The Perils of in-memory Sessions

The “usual” implications of in-memory session are fairly well-understood:

  • A user is tied to a machine, so if the machine dies, the session dies (To be more specific, a user is tied to the process that is serving the request, so if the process dies, the session dies as well – this is useful to keep in mind when having web gardening, with multiple processes serving up an IIS application pool.)
  • Load balancing may get skewed depending on how long a user’s session lives.

 However, when it comes to high availability setups, in-memory sessions have more than these basic implications. For one, availability is not just protecting against a machine going down, it is also protecting against a user’s session going down, especially if the session involves multi-step transactions. If you are looking for a 99.99% availability, you really do not want to have in-memory sessions.

Also combine that with when you have set up your IIS server to have app pool recycles. If a recycle happens while users are logged on to that machine, then all those users are presented with a logon dialog in the middle of their order confirmation and are going to be somewhat upset with you.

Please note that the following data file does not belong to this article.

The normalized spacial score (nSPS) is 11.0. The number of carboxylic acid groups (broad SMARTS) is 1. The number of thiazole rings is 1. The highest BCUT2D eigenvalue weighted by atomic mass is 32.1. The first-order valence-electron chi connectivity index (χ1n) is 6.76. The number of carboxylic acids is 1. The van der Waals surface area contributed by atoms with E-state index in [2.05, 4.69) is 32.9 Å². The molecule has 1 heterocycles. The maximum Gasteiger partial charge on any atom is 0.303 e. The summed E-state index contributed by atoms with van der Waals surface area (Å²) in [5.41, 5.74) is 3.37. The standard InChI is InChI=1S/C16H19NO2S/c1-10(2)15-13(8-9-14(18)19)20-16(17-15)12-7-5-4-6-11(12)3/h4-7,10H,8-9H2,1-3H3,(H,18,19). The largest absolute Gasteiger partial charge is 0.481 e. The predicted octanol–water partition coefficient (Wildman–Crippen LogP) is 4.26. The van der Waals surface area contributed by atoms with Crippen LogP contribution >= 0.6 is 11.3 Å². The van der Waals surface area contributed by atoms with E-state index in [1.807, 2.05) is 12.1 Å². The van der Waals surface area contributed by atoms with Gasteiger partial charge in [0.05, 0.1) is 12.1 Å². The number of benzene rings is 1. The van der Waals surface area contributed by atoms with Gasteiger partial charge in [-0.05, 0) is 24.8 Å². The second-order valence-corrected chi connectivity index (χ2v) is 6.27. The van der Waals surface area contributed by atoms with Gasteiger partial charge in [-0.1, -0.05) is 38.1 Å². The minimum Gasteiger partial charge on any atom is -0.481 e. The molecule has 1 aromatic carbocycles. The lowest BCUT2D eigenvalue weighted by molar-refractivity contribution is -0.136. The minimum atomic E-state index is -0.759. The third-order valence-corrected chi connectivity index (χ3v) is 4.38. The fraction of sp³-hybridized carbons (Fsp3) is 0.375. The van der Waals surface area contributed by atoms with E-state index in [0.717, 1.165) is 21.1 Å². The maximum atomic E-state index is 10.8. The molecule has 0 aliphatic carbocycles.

The other implication is how you upgrade high availability systems. Consider that I just want to make a simple web.config change to all my web servers. A change to web.config results in an app pool recycle, so any users who are logged on will get thrown out. So, if I do need to make this change, then I need to something like so:

  • Assuming you have a reasonable load balancer, configure it so that no new sessions are allowed into this server.
  • Twiddle thumbs till you see that there are no new requests on this server
  • Make the web.config change
  • Re-configure your load balancer to have traffic back into this machine
  • Repeat for all the machines in your farm.

And so, a simple web.config change which should have just been a couple of seconds to deploy is now suddently a few minutes, or a few hours.

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